Trends on Hacker News: Programming Languages & Tools

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This is the second of three articles on an analysis of Hacker News community, utilizing – a demonstration of the Metacortex platform. The goal is to analyze the preferred programming languages and tools of the Hacker News community. The first article is Trends on Hacker News: Politics and is independent of this article.

This analysis on Hacker News was inspired by the StackOverflow Developer Survey. I always find it interesting what languages are discussed most on StackOverflow; often an indicator of career prospects. I thought it might be interesting to compare what we find with StackOverflow and what is discussed on Hacker News. Hacker News tends to be more “trendy” and as such, the results should be dramatically different.

Programming Languages

From Stack Overflows 2017 developer survey, it appears the top 10 most popular programming languages are:

This appears to generally match what Github has seen in their report on the top 10 programming languages (from Octoverse):

Now, if compare all of the above directly on, we end up with the following:

Python is clearly the runaway winner for the Hacker News community. Javascript even falling below in Java in the discussion(s). What is even more interesting, is when we toss in some programming languages not listed by Stack Overflow or Github; such as Rust or Golang:

Python is still the clear winner, however, Rust and Lisp are both dramatically higher up the rankings than Stack Overflow or Github. I presume this is just the difference in the community. If your go-to language isn’t listed, feel free to run your own analysis on


From here on out, we’ll focus specifically on and leave Stack Overflow and Github out of this. For the first comparison of frameworks, let’s look at web frameworks:

I think it’s no surprise that Javascript frameworks are taking 1st place. However, it is surprising how high Rails is on the list given how little Ruby is discussed. My assumption is that Rails is often discussed in a separate context from ruby, likely in relation to web development. Also, note how low Flask and Django rank, even though python is the number one discussed language.

In terms of desktop frameworks, one of my favorites is Qt, which is C++ framework, turns out the most popular is definitely Electron: In terms of deep learning frameworks, I don’t think it’ll surprise anyone TensorFlow takes the cake:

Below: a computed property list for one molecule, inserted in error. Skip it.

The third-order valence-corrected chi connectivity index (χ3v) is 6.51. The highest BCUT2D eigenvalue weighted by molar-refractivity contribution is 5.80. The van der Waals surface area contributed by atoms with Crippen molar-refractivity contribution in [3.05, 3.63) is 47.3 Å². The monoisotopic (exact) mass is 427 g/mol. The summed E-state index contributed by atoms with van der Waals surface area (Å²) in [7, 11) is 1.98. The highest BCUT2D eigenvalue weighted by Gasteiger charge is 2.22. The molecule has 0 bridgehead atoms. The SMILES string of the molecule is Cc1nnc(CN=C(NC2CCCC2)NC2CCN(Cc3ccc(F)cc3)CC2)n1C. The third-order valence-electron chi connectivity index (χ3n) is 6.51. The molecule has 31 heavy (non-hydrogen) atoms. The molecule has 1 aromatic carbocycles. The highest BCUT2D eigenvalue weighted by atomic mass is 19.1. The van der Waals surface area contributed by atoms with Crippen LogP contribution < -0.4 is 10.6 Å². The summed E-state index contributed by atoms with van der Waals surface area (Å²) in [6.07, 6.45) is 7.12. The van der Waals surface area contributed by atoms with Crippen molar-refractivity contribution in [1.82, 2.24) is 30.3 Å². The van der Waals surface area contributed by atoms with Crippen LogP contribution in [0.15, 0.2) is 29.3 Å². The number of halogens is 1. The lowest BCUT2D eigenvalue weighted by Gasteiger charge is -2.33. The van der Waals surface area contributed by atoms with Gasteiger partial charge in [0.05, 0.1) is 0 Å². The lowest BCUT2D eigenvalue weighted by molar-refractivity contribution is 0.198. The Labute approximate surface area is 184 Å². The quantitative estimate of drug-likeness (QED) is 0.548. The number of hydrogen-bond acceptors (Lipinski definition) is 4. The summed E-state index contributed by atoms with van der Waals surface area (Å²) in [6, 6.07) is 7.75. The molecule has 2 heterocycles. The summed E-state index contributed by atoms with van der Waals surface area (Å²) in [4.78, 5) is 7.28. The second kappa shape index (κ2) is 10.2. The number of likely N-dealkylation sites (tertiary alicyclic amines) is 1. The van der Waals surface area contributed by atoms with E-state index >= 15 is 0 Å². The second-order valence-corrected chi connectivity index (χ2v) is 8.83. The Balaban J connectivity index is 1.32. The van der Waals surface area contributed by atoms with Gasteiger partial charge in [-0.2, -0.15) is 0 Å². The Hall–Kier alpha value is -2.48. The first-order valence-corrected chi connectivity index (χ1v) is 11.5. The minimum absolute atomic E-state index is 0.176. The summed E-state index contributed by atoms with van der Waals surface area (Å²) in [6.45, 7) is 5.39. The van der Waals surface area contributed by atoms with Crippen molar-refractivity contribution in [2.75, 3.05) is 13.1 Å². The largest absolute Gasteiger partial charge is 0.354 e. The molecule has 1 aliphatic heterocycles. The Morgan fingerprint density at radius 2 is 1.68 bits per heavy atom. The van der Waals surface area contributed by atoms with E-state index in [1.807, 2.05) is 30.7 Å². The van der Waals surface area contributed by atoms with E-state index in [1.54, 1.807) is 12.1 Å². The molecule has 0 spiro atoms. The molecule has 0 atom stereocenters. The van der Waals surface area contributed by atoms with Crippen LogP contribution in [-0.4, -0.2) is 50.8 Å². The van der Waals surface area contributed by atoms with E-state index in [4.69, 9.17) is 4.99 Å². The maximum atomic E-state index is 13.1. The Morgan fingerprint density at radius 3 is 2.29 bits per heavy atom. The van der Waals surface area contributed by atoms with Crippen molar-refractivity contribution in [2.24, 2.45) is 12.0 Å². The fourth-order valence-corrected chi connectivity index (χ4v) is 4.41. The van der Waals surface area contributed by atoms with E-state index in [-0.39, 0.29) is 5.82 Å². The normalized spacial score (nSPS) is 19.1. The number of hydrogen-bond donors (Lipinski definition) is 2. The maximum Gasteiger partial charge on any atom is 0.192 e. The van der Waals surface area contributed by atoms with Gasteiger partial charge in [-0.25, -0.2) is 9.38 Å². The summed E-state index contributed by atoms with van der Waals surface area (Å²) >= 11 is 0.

Personally, I find it surprising how little MLlib is discussed. It definitely isn’t comparable from an ease of use or feature perspective. However, it does seem to have a relatively large industry backing.


In terms of databases, the Hacker News community definitely favors open source initiatives as opposed to some of the classic enterprise databases:

The leader of the pack is definitely PostgreSQL, which I do not find surprising at all. On the one hand, we have companies such as CitusDB, who are very active on Hacker News. On the other hand, PostgreSQL is a solid, scalable database with regular releases – today it’s even powering Personally, I highly recommend.

Cloud Providers

The last section I’d like to cover is Cloud Providers. In terms of Hacker News, there’s one clear winner, which no one would be surprised to know is Amazon Web Services (AWS):

What is interesting (to me, in any case), is how close Microsoft Azure and Google Cloud are in terms of quantity of discussion(s). I personally suspected that Azure would be discussed less.

Further, the sentiment scores are also relatively close. AWS is the leader, but in general, it appears cloud providers are a commodity. Either of the big three will do.


What did we learn from the analysis? For one, the Hacker News community is vastly different from both Stack Overflow and Github. Notably, the Hacker News community appears much more interested in functional programming than either of the alternatives. In addition, frameworks such as TensorFlow and PyTorch have the majority of mind-share on Hacker News. Cloud providers are more-or-less commodities, with AWS taking the lead, but not a breakout winner by any means.

For those interested, it’s fairly easy to do this analysis yourself at and this comes as part of the base system for Metacortex – if you’re interested, reach out! We set this up for companies, self-hosted and just send the system your messages.

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